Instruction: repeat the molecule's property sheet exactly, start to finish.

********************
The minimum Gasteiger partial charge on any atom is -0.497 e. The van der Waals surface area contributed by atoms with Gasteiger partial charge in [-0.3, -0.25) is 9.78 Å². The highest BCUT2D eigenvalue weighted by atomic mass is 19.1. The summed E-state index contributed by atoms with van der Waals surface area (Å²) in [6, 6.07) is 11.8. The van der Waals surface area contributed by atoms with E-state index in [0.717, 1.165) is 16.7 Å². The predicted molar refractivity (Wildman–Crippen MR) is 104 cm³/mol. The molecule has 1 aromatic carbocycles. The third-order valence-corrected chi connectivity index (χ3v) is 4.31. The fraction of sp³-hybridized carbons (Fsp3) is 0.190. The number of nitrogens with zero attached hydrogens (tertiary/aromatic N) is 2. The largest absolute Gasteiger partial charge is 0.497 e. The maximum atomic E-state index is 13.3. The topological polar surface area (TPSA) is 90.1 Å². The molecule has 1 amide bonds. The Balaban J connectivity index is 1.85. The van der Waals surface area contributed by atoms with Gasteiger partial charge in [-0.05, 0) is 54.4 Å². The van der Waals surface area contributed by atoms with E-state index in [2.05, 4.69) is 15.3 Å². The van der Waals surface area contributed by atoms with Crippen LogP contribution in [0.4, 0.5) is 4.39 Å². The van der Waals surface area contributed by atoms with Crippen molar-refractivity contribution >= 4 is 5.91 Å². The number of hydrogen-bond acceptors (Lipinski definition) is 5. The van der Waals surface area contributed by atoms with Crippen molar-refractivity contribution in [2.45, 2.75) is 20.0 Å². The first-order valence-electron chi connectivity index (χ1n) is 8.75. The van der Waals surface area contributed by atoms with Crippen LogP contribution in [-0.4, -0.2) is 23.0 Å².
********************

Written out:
The minimum Gasteiger partial charge on any atom is -0.497 e. The van der Waals surface area contributed by atoms with Gasteiger partial charge in [-0.3, -0.25) is 9.78 Å². The highest BCUT2D eigenvalue weighted by atomic mass is 19.1. The summed E-state index contributed by atoms with van der Waals surface area (Å²) in [6, 6.07) is 11.8. The van der Waals surface area contributed by atoms with E-state index in [0.717, 1.165) is 16.7 Å². The predicted molar refractivity (Wildman–Crippen MR) is 104 cm³/mol. The molecule has 1 aromatic carbocycles. The third-order valence-corrected chi connectivity index (χ3v) is 4.31. The fraction of sp³-hybridized carbons (Fsp3) is 0.190. The number of nitrogens with zero attached hydrogens (tertiary/aromatic N) is 2. The largest absolute Gasteiger partial charge is 0.497 e. The maximum atomic E-state index is 13.3. The topological polar surface area (TPSA) is 90.1 Å². The molecule has 1 amide bonds. The Balaban J connectivity index is 1.85. The van der Waals surface area contributed by atoms with Gasteiger partial charge in [-0.05, 0) is 54.4 Å². The van der Waals surface area contributed by atoms with E-state index in [2.05, 4.69) is 15.3 Å². The van der Waals surface area contributed by atoms with Crippen LogP contribution in [0.4, 0.5) is 4.39 Å². The van der Waals surface area contributed by atoms with Crippen molar-refractivity contribution >= 4 is 5.91 Å². The number of hydrogen-bond acceptors (Lipinski definition) is 5. The van der Waals surface area contributed by atoms with Crippen molar-refractivity contribution in [2.45, 2.75) is 20.0 Å². The first-order valence-electron chi connectivity index (χ1n) is 8.75. The van der Waals surface area contributed by atoms with Crippen LogP contribution in [-0.4, -0.2) is 23.0 Å².